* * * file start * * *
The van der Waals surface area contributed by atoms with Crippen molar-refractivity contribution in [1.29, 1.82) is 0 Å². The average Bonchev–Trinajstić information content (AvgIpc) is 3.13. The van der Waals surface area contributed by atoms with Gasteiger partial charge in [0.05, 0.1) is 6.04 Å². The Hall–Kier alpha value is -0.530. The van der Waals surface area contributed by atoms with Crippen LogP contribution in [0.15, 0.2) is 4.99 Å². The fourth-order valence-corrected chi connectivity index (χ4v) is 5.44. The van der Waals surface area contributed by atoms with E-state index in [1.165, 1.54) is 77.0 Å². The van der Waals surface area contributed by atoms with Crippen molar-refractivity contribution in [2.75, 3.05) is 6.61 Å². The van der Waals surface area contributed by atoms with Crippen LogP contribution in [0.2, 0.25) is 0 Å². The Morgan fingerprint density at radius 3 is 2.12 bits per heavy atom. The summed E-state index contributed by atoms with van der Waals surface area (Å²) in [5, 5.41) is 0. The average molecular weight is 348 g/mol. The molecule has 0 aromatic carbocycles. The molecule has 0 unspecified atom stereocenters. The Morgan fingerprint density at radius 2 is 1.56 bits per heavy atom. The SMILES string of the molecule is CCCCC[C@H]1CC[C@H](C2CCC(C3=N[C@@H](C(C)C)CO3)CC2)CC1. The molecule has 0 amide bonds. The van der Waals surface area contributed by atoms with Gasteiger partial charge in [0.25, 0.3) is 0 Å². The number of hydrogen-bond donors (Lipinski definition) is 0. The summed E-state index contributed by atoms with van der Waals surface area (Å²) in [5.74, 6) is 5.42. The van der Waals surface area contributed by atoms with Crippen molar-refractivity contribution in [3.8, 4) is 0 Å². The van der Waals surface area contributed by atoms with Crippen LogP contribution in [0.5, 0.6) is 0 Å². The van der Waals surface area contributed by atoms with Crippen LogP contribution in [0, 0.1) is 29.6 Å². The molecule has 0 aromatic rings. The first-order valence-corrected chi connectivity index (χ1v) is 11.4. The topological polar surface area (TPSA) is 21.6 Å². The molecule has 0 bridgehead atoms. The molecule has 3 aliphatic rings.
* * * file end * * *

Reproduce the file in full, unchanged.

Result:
The van der Waals surface area contributed by atoms with Crippen molar-refractivity contribution in [1.29, 1.82) is 0 Å². The average Bonchev–Trinajstić information content (AvgIpc) is 3.13. The van der Waals surface area contributed by atoms with Gasteiger partial charge in [0.05, 0.1) is 6.04 Å². The Hall–Kier alpha value is -0.530. The van der Waals surface area contributed by atoms with Crippen LogP contribution in [0.15, 0.2) is 4.99 Å². The fourth-order valence-corrected chi connectivity index (χ4v) is 5.44. The van der Waals surface area contributed by atoms with E-state index in [1.165, 1.54) is 77.0 Å². The van der Waals surface area contributed by atoms with Crippen molar-refractivity contribution in [2.75, 3.05) is 6.61 Å². The van der Waals surface area contributed by atoms with Crippen LogP contribution in [0.2, 0.25) is 0 Å². The Morgan fingerprint density at radius 3 is 2.12 bits per heavy atom. The summed E-state index contributed by atoms with van der Waals surface area (Å²) in [5, 5.41) is 0. The average molecular weight is 348 g/mol. The molecule has 0 aromatic carbocycles. The molecule has 0 unspecified atom stereocenters. The Morgan fingerprint density at radius 2 is 1.56 bits per heavy atom. The SMILES string of the molecule is CCCCC[C@H]1CC[C@H](C2CCC(C3=N[C@@H](C(C)C)CO3)CC2)CC1. The molecule has 0 amide bonds. The van der Waals surface area contributed by atoms with Gasteiger partial charge in [0.25, 0.3) is 0 Å². The number of hydrogen-bond donors (Lipinski definition) is 0. The summed E-state index contributed by atoms with van der Waals surface area (Å²) in [5.74, 6) is 5.42. The van der Waals surface area contributed by atoms with Crippen molar-refractivity contribution in [3.8, 4) is 0 Å². The van der Waals surface area contributed by atoms with Crippen LogP contribution in [0.5, 0.6) is 0 Å². The van der Waals surface area contributed by atoms with Crippen LogP contribution in [0, 0.1) is 29.6 Å². The molecule has 0 aromatic rings. The first-order valence-corrected chi connectivity index (χ1v) is 11.4. The topological polar surface area (TPSA) is 21.6 Å². The molecule has 0 bridgehead atoms. The molecule has 3 aliphatic rings.